Philip Levy

February 20, 2024

How we built it: Talia’s Tutoring Startup Kit, Part 2

In Part 1, we covered how we came up with the concept and validated our idea for Talia’s Tutoring Startup Kit. When we created the landing page for pre-orders at the Merry Market in December, we had a plausible idea of what shape the kit would take. But now that we had an order, we had to work through all the details of actually making the templates and supporting material. This post describes how we made product decisions — making adjustments where necessary while staying true to the original vision — and what we learned along the way.

It’s organized into a few sections, along with some wrap-up:

  1. Laying the foundation
  2. Productizing peer tutoring
  3. Overcoming technical challenges
  4. What’s next

1. Laying the foundation

Before we dove into process and content, we took some time to talk through and decide on a few foundational elements of the kit that would help make future decisions easier. This included establishing guiding principles, picking a platform, and defining a style guide.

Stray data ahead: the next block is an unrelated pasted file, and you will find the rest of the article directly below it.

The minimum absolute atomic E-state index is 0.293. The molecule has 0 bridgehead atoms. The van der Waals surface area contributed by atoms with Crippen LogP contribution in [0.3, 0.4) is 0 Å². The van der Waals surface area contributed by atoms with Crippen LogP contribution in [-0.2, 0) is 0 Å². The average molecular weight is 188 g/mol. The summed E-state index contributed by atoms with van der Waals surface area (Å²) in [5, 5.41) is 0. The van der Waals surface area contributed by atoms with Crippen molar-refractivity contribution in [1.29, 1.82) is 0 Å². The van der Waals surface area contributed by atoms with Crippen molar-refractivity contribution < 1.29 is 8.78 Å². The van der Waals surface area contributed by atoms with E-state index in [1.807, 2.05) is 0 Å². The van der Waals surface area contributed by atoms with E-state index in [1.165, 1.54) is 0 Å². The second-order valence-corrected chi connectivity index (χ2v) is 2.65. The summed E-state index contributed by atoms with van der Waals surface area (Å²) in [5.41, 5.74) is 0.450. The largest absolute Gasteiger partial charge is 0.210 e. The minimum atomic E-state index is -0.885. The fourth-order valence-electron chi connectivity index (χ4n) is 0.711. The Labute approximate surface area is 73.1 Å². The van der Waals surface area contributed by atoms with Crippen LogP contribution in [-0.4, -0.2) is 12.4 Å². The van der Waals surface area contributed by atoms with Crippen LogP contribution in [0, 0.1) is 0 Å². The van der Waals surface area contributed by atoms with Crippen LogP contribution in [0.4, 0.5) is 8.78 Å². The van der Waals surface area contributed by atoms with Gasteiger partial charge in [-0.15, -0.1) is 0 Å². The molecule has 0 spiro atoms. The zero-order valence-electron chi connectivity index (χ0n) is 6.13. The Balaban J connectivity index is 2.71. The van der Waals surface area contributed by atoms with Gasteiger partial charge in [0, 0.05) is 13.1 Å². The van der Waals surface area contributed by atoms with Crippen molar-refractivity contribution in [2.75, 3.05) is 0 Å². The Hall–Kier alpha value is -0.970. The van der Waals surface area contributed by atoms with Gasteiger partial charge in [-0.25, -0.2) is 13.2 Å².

Establishing guiding principles
Agreeing on guiding principles up front made it easier to settle arguments once we were in the weeds of small decisions. This became a set of expectations we could use to evaluate our ideas. For example, will it be complete without this feature? Or, does it feel well-built?

  • Address the end-to-end business process. Being a tutor is about more than knowing the subject. You have to find customers, deliver a high-quality service, and get paid for it. The kit should be complete.